Part of the answer lies in a helpful definition of what fear really is. David Powlison said years ago at a conference that fear is a prediction of the future that doesn’t take into account the sovereignty of a good God. My dream demonstrated: Fear is the reaction of a mind and body furiously attempting to control the uncontrollable discombobulated world. Whether sudden viruses or stalking genetics, humans thrash for comfort and certainty, expecting to gain dominion over what is only God’s to rule.
Fear is inevitable, and ironically, often unpredictable. How we handle it, however, is not. Following are a six ways that will help you think through how to function in the midst of fear.
Heed the admonition of the Bible. Scripture prepares us to handle fear because it points us to the character of a good, kind, omnipotent God. More than 300 times, the Bible admonishes God’s people not to fear. As I lay there after that dream waiting for my heart and head to calm down, I began to find comfort in words I have often recited since childhood: “When I am afraid, I will put my trust in You, in God whose Word I praise.” Even imagined fears, like death by dream-snake bite can be surrendered.
Recognize that you are not in control. You can spray your oils and take your Vitamin C, bathe in Purell, drink your elderberry, and feel pretty secure about it all. But you don’t dictate what happens. Be wise, but don’t dress up your fear in a smug costume of control. And please, calm down with the toilet paper?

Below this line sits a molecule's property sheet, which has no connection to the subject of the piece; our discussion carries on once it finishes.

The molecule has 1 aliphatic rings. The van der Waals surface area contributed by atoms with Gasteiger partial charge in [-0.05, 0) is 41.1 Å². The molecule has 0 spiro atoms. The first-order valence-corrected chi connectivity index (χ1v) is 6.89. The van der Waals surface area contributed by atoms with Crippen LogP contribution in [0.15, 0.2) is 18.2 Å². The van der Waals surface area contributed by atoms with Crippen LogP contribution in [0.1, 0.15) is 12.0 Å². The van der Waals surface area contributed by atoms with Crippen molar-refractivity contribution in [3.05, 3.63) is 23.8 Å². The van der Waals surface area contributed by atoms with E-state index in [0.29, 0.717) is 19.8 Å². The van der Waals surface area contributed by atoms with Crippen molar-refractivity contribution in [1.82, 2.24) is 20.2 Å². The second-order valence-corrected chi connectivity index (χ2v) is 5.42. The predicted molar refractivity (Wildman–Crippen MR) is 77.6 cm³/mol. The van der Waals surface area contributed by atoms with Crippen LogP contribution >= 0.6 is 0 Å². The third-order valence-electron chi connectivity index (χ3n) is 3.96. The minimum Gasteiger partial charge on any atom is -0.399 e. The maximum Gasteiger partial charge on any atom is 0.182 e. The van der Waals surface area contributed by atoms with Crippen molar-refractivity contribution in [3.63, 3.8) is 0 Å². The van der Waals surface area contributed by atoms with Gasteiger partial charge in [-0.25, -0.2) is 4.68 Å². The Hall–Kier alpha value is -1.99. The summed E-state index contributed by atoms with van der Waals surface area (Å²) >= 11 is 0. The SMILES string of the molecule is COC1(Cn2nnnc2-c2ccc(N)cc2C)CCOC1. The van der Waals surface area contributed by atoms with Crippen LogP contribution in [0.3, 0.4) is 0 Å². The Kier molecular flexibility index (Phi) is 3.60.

Remember that you are not alone. God is omnipresent and has promised never to leave His children. As the Psalmist reminds us, “Yea, though I walk through the valley of the shadow of death, I will fear no evil, for You are with me.” You. Are. With. Me! That’s why we can go through a day, a disaster, a pandemic without paralysis. The God of the universe has not left us to muddle through on our own. He has promised His children to be present, and there is such sweetness in the assurance of that!
Contemplate eternity. At some point the thing we most fear–car accident, singleness, alzheimer’s, dengue fever, bankruptcy–will actually catch up to us. Yes, that is, at least in this life. But if you know Jesus, if He has redeemed you from slavery to your sin, then eternity will be better than this life. If you don’t know Jesus, pulling yourself up by your own anxious bootstraps will never never sooth your fear. If you don’t know Him, then this life really is as good as it gets. You can know Him, though, and nothing else is more important than seeking His redemption. More information on knowing Jesus is here.